On the same page with virus policies

The leaders of various Garvin County offices came together this week to get on the same page when it comes to the best policies for dealing with a virus pandemic that doesn't appear to be going anywhere but up.

During a regular weekly meeting Monday all three county commissioners met with officers for most county offices inside the Garvin County Courthouse.

The discussion centered on the best ways to deal with COVID-19 in the individual offices and courthouse as a whole as the virus numbers continue to be trending upward for now.

Dave Johnson, emergency management director for Garvin County, told the group there are a lot of cities and counties all over the U.S. that are mandating masks for their employees when at work.

He also wanted commissioners to understand not all virus related terms are created equal.

“When we get sick and we're sent home this is called isolation. Quarantined is when you've been exposed but you're not sure if you're sick,” Johnson said. “Being in isolation and quarantining are not the same thing.

“I'm not pro-mask mandate. I just want you to understand the consequences of not being able to socially distance.

“If you're wearing a mask you're not going to be quarantined. We need to take care of each other. We need to be wearing masks if we can't socially distance.”

Sheriff Jim Mullett, who along with some of his staff have recovered after a past stint with COVID-19, said the sheriff's office he oversees has been “fortunate to not have a single case of the virus” since the summer.

“Every arrest that comes in is automatically screened at the door. I feel like our office is already set up to socially distance except in the jail,” Mullett said, adding there were 80 inmates housed in jail on Monday

Treasurer Sandy Goggans says keeping a safe distance could be a challenge for her office as annual property tax statements will soon be going out.

That means more people will likely be coming to the courthouse over the next few weeks to pay their tax bills in person.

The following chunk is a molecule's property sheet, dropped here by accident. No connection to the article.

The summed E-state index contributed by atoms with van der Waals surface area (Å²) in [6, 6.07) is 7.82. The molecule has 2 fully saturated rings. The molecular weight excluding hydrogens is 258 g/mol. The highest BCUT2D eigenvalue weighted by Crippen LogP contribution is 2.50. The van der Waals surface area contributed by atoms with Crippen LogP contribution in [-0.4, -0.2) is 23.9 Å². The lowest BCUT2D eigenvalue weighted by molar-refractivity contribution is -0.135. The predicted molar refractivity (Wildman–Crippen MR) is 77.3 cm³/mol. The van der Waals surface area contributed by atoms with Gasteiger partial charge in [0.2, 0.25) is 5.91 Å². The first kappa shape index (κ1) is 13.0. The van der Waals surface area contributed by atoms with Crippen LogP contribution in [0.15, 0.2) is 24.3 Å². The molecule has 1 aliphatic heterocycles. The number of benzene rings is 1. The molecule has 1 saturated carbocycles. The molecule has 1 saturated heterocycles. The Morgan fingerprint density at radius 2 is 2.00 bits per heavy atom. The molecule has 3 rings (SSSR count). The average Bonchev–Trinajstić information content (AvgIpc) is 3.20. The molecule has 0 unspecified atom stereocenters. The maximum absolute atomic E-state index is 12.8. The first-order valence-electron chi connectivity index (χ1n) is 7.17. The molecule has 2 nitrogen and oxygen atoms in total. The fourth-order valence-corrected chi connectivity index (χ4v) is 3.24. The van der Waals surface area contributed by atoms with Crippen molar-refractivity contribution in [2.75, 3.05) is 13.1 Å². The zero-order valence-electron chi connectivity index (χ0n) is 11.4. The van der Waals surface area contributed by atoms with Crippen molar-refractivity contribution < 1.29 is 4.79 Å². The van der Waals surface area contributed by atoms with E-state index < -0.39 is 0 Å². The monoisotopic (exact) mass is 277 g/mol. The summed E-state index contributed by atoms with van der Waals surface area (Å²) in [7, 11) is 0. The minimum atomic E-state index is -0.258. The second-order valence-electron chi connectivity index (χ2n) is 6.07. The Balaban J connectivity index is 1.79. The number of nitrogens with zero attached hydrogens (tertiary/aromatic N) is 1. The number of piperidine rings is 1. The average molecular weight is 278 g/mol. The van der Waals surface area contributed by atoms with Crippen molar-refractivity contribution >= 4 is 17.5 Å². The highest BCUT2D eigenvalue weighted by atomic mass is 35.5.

There were also discussions with Assessor Tammy Murrah and Court Clerk Laura Lee about the best practices for their employees in their courthouse offices they oversee.

“If everyone cooperates we'll be fine. This is a public health crisis and it's not going away,” said Carol Dillingham, assistant district attorney serving as advisor to the commissioners.

“There may be a time when you have to order them to wear a mask or send them home without pay. You have the authority to do that,” she said, referring to county officer and the employees working for them in the courthouse.

District 3 Commissioner Mike Gollihare says all county officers need to pay close attention to the virus threat as the combination of employees being isolated or quarantined can put a major dent in the staff for each department at any one time.

“We're not going to get rid of this,” he said. “You're not going to control this. You see people in groups and no mask. You see people in restaurants and no one has a mask.”

District 2 Commissioner Gary Ayres and his fellow commissioners, Gollihare and Kenneth Holden, agreed each elected official should determine the best virus related policies for their offices in the courthouse.

“For now we'll leave it up to all county officers to do what they decide to do for their office,” Ayres said.

Although the hope for many is a COVID-19 vaccine, Johnson said there are some who have their reservations. He is quick to add there's no need for people to be afraid of a vaccine when it's available to the public.

“There are people on the front lines that have already had the vaccine,” Johnson said.

“By the time it gets to the public we'll know a whole lot more about the vaccine, and it'll be at no cost to the public.”

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